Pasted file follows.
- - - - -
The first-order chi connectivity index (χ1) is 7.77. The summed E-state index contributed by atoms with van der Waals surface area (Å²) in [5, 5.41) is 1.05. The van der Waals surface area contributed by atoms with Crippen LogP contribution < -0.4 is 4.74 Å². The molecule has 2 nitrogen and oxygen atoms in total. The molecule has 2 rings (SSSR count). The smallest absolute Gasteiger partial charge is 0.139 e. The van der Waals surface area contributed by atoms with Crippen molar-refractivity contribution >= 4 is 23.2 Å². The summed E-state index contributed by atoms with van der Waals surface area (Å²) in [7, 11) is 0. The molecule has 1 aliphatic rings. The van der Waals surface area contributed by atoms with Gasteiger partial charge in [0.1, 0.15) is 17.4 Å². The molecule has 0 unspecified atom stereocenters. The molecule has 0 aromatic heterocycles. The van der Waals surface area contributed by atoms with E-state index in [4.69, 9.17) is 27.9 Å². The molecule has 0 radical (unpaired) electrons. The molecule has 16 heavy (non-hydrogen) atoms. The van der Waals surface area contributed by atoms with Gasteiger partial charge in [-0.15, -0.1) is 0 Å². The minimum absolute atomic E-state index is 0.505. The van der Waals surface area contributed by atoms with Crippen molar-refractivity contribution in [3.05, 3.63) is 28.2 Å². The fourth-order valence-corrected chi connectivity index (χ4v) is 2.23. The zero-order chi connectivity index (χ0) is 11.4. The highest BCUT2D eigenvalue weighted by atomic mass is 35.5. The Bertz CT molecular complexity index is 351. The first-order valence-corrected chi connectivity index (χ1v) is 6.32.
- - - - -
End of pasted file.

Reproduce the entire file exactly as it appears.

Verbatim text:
The first-order chi connectivity index (χ1) is 7.77. The summed E-state index contributed by atoms with van der Waals surface area (Å²) in [5, 5.41) is 1.05. The van der Waals surface area contributed by atoms with Crippen LogP contribution < -0.4 is 4.74 Å². The molecule has 2 nitrogen and oxygen atoms in total. The molecule has 2 rings (SSSR count). The smallest absolute Gasteiger partial charge is 0.139 e. The van der Waals surface area contributed by atoms with Crippen molar-refractivity contribution >= 4 is 23.2 Å². The summed E-state index contributed by atoms with van der Waals surface area (Å²) in [7, 11) is 0. The molecule has 1 aliphatic rings. The van der Waals surface area contributed by atoms with Gasteiger partial charge in [0.1, 0.15) is 17.4 Å². The molecule has 0 unspecified atom stereocenters. The molecule has 0 aromatic heterocycles. The van der Waals surface area contributed by atoms with E-state index in [4.69, 9.17) is 27.9 Å². The molecule has 0 radical (unpaired) electrons. The molecule has 16 heavy (non-hydrogen) atoms. The van der Waals surface area contributed by atoms with Gasteiger partial charge in [-0.15, -0.1) is 0 Å². The minimum absolute atomic E-state index is 0.505. The van der Waals surface area contributed by atoms with Crippen molar-refractivity contribution in [3.05, 3.63) is 28.2 Å². The fourth-order valence-corrected chi connectivity index (χ4v) is 2.23. The zero-order chi connectivity index (χ0) is 11.4. The highest BCUT2D eigenvalue weighted by atomic mass is 35.5. The Bertz CT molecular complexity index is 351. The first-order valence-corrected chi connectivity index (χ1v) is 6.32.